(NSI News Source Info) MOSCOW - March 2, 2009: A new treaty between Russia and the U.S. on the reduction of strategic nuclear arsenals could be prepared by the end of 2009, a senior Russian diplomat has said. "We are certain that with political will, this document could be prepared before the current START expires, that is before December 5 this year," Deputy Foreign Minister Sergei Ryabkov said in an interview with the Nezavisimaya Gazeta newspaper published on Monday. The Strategic Arms Reduction (START-1) Treaty signed between the Soviet Union and the United States in 1991 places a limit of 6,000 strategic or long-range nuclear warheads on each side, and limits the number of delivery vehicles, such as bombers, land-based and submarine-based missiles, to 1,600 each. "We would like to take all the best things from the current START treaty, and put this cooperation experience, which proved to be effective, into a new legally binging document," the deputy minister said. Commenting on media reports that the U.S. administration would like the number of nuclear warheads on both sides cut to 1,000, or an 80% reduction, Ryabkov said Russia still had not received any official confirmation about the reduction parameters that Washington is ready to propose. "All I can say is that we have no confirmation about the parameters of the cuts the U.S. is prepared to make, as reported in the world press, in particular by the Times and some other newspapers," he said. "We think that Washington is reviewing its policy in these areas and will make decisions, including on the future reduction parameters, while conducting the review," he added.
Russia Plans To Rotate Warships Off Somali Coast - Navy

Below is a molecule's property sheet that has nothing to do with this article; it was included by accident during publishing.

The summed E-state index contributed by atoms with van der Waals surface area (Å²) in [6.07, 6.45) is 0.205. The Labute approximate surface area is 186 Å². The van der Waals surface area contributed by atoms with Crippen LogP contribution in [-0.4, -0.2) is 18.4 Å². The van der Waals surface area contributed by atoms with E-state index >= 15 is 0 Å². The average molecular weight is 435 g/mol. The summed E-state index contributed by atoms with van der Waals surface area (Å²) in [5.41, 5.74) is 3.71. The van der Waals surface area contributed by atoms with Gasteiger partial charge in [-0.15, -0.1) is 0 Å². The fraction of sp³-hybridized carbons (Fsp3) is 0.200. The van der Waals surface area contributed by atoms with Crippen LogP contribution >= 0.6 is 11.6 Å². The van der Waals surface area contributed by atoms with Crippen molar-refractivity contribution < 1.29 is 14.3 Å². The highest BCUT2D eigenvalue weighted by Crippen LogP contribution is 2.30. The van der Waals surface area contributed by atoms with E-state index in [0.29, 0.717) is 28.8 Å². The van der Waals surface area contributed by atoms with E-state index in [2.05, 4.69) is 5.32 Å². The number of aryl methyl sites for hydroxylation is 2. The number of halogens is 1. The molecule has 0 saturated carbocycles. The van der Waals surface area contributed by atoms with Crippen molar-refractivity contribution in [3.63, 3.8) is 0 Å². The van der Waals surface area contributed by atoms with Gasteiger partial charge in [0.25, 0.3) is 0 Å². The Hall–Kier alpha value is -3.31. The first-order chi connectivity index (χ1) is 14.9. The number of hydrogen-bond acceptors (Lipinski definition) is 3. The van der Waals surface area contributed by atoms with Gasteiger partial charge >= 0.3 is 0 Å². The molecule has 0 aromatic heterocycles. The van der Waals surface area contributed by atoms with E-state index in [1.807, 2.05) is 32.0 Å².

(NSI News Source Info) VLADIVISTOK - March 2, 2009: The Admiral Panteleyev destroyer will replace the Admiral Vinogradov destroyer on an anti-piracy mission off the Somali coast, a spokesman for Russia's Pacific Fleet said on Monday. "The Admiral Panteleyev will leave its main base in Vladivostok in April and head for the Somali coast to take part in the international operation to fight piracy in the region," the spokesman said. Russia's Admiral Vinogradov destroyer has been involved in the anti-piracy mission around the Horn of Africa since the beginning of January and will leave the area in the near future, he added. Both warships are Udaloy class missile destroyers, armed with anti-ship missiles, 30-mm and 100-mm guns, and Ka-27 Helix helicopters. According to the UN, Somali pirates carried out at least 120 attacks on ships in 2008, resulting in combined ransom payouts of around $150 million. Around 20 warships from the navies of at least a dozen countries, including Russia, India, the United States, China and Arab states are involved in anti-piracy operations off Somalia, which has been ravaged by years of civil war. Somalia's new unity government plans to tackle the problem of piracy by creating a maritime corridor through the country's territorial waters with international assistance.